One of the best ways to use calisthenics is with regular weight training. Now, it might seem redundant to say this as most people use pull-ups in their programs, but I mean something more. Calisthenics can integrate into your current routine. For example, you can replace bench press with weighted push-ups for variation. You can use shrimp squats as an accessory on your leg day or glute bridges as a finisher to your deadlift day. Dips are fantastic tricep builders while not needing any weight and being easy to add more weight. It is a valuable addition to any program. Maybe the shoulder press machine is busy. You can do pike push-ups or handstand push-ups so you can get in and out of the gym faster. Calisthenics with gym training is one of my favorite methods when programming for my clients. The goal is to give my clients the best of both worlds to get superior results.

Another limitation of calisthenics people tend to cite is bodyweight exercises are impractical for bigger bodies. Individuals with a higher body weight usually have more trouble with calisthenics, especially if they are starting to get into fitness. With a base of strength, calisthenics is a challenge but not impossible. In fact, in my journey, pull-ups at a bodyweight of 250lbs create a massive stimulus. Chin-ups at that weight feel like a close grip bench press for my biceps. Calisthenics at a heavier weight is something I think is highly underrated. I recommend incorporating calisthenics movements to everyone, especially if you are a heavier fitness enthusiast like myself.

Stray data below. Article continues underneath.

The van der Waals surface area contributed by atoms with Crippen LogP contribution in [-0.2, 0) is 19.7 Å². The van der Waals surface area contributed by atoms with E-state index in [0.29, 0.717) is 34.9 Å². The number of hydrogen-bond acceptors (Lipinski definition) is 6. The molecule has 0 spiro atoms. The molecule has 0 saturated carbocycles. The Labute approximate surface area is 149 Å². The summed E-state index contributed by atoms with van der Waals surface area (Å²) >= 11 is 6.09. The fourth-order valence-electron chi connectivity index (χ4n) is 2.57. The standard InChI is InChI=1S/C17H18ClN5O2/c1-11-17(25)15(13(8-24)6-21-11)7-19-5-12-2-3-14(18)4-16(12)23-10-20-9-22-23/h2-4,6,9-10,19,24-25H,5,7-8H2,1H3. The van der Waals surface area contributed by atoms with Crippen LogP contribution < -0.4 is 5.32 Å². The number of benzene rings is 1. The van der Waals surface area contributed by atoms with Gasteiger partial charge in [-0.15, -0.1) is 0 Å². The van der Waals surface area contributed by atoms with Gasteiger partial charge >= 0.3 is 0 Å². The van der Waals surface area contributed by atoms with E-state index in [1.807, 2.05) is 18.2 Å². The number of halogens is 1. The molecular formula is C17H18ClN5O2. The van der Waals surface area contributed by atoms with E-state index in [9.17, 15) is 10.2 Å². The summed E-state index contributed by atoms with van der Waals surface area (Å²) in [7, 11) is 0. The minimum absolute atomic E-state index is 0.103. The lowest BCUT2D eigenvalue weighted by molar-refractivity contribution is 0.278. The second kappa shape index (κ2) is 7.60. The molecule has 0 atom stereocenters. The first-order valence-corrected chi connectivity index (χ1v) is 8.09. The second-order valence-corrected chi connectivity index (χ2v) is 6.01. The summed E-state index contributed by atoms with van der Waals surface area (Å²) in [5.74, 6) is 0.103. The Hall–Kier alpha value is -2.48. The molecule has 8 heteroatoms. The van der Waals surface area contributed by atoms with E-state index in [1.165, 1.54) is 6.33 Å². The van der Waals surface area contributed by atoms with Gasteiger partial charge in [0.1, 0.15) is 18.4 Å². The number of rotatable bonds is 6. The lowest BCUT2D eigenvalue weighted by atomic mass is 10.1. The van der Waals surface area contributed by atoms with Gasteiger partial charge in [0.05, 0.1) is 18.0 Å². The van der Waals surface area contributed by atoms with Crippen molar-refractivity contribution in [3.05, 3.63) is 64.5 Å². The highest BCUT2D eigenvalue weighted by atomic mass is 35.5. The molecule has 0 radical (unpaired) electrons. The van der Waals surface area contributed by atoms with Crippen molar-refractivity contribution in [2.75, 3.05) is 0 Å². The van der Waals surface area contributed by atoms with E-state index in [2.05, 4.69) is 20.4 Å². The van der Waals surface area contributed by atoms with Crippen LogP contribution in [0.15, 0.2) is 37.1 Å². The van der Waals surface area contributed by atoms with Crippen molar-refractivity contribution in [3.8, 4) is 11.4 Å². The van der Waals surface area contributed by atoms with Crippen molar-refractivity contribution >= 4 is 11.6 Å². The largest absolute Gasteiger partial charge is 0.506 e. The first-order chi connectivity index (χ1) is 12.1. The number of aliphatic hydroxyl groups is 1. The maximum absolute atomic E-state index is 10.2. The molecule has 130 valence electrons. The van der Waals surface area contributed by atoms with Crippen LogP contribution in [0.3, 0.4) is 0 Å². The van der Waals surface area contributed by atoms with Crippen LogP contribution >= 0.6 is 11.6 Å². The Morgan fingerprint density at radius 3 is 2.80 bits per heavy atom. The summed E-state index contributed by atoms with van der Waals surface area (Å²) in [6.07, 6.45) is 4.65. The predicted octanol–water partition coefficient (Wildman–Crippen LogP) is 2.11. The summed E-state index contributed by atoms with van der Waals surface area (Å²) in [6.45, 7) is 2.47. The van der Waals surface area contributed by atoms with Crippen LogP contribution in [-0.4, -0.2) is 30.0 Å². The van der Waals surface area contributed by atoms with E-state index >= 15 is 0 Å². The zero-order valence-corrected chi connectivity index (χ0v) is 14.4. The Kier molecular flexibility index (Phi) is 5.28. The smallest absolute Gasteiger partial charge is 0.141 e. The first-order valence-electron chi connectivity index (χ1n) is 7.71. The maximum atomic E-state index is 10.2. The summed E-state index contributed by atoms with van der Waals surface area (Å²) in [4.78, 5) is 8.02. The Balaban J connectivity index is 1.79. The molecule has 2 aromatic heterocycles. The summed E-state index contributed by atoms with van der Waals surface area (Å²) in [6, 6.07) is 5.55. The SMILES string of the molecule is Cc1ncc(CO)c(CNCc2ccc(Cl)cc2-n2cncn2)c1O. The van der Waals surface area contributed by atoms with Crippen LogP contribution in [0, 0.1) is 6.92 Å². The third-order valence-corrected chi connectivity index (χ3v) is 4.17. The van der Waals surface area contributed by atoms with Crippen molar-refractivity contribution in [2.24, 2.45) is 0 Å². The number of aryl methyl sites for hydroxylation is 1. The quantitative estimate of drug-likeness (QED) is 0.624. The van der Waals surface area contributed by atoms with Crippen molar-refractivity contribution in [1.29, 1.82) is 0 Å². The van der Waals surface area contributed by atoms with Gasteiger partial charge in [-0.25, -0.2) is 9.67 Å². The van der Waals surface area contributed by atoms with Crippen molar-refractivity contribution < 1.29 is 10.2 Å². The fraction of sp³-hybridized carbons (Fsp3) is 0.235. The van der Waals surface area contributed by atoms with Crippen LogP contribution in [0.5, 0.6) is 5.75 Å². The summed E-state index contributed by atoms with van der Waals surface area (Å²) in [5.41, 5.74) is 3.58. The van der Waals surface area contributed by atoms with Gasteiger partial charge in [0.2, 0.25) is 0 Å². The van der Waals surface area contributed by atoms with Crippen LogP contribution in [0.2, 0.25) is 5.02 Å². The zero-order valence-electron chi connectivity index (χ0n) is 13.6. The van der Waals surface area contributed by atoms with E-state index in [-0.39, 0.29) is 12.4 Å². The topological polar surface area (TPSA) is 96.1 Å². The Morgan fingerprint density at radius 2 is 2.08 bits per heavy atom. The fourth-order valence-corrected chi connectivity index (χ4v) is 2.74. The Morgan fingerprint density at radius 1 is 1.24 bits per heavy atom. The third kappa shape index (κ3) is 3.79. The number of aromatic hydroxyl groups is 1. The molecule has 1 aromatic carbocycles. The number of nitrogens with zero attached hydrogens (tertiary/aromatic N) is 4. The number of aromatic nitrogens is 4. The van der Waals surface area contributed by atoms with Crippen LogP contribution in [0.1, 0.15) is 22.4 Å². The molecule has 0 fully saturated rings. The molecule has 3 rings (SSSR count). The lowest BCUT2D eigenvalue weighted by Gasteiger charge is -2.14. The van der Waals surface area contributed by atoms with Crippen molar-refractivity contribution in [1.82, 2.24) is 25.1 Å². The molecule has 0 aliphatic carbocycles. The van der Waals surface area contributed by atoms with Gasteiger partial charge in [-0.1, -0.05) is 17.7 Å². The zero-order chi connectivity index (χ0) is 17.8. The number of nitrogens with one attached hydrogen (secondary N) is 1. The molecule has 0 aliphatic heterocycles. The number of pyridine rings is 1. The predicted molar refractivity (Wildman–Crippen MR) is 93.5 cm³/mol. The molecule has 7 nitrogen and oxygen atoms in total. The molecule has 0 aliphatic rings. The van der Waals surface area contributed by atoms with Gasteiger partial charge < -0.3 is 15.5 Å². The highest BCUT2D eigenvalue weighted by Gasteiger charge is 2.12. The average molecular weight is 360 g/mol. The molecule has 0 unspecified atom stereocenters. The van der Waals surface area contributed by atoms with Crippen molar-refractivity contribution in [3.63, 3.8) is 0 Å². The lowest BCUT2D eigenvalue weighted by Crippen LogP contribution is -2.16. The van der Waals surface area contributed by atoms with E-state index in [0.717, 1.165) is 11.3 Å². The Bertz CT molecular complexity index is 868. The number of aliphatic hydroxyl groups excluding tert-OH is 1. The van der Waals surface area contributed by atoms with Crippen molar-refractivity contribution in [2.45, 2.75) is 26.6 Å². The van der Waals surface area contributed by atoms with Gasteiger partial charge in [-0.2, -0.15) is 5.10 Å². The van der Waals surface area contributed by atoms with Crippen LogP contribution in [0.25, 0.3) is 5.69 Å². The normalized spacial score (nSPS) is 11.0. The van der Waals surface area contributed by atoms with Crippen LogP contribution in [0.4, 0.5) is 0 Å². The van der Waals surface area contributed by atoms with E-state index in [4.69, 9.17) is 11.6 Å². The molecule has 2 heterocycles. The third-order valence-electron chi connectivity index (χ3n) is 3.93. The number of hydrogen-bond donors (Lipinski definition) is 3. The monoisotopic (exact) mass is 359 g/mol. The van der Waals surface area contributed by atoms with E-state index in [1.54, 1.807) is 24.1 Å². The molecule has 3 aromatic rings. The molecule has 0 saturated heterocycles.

Calisthenics is a great way to train, whether you wish to add them to your current gym routine or you do not have any gym equipment at all. They can be used as a primary mode of training or a replacement when your current training method is out of reach for whatever reason. I employ you to look into calisthenics training as I have. I have recently fully dove into calisthenics, and I must say. It is worth it. So take the plunge.



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Quentin Washington

Quentin Washington

I am an exercise physiologist and online fitness/nutrition coach. If you like what I write here, check out my website: